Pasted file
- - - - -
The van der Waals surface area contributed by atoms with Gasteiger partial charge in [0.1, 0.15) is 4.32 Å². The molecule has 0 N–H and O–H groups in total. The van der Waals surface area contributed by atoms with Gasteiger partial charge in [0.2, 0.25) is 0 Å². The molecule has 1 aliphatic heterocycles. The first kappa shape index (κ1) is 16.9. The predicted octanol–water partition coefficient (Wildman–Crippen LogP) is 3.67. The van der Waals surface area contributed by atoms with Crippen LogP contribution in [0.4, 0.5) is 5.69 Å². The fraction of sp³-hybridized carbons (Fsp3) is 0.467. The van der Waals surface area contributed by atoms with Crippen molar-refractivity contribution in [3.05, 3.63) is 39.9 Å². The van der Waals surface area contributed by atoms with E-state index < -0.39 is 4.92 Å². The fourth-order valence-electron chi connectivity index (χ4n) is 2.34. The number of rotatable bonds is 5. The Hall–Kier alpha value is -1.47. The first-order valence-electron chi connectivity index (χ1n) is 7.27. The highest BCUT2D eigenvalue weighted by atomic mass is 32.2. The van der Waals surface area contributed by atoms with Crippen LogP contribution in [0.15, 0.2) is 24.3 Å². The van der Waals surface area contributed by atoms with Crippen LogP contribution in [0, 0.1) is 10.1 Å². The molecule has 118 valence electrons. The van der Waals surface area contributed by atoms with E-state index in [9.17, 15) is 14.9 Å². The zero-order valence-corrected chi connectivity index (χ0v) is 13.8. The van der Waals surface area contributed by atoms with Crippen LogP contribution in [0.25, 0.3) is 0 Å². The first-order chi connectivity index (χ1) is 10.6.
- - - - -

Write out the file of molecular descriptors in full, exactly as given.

The van der Waals surface area contributed by atoms with Gasteiger partial charge in [0.1, 0.15) is 4.32 Å². The molecule has 0 N–H and O–H groups in total. The van der Waals surface area contributed by atoms with Gasteiger partial charge in [0.2, 0.25) is 0 Å². The molecule has 1 aliphatic heterocycles. The first kappa shape index (κ1) is 16.9. The predicted octanol–water partition coefficient (Wildman–Crippen LogP) is 3.67. The van der Waals surface area contributed by atoms with Crippen LogP contribution in [0.4, 0.5) is 5.69 Å². The fraction of sp³-hybridized carbons (Fsp3) is 0.467. The van der Waals surface area contributed by atoms with Crippen molar-refractivity contribution in [3.05, 3.63) is 39.9 Å². The van der Waals surface area contributed by atoms with E-state index < -0.39 is 4.92 Å². The fourth-order valence-electron chi connectivity index (χ4n) is 2.34. The number of rotatable bonds is 5. The Hall–Kier alpha value is -1.47. The first-order valence-electron chi connectivity index (χ1n) is 7.27. The highest BCUT2D eigenvalue weighted by atomic mass is 32.2. The van der Waals surface area contributed by atoms with Crippen LogP contribution in [0.15, 0.2) is 24.3 Å². The van der Waals surface area contributed by atoms with Crippen LogP contribution in [0, 0.1) is 10.1 Å². The molecule has 118 valence electrons. The van der Waals surface area contributed by atoms with E-state index in [9.17, 15) is 14.9 Å². The zero-order valence-corrected chi connectivity index (χ0v) is 13.8. The van der Waals surface area contributed by atoms with Crippen LogP contribution in [0.25, 0.3) is 0 Å². The first-order chi connectivity index (χ1) is 10.6.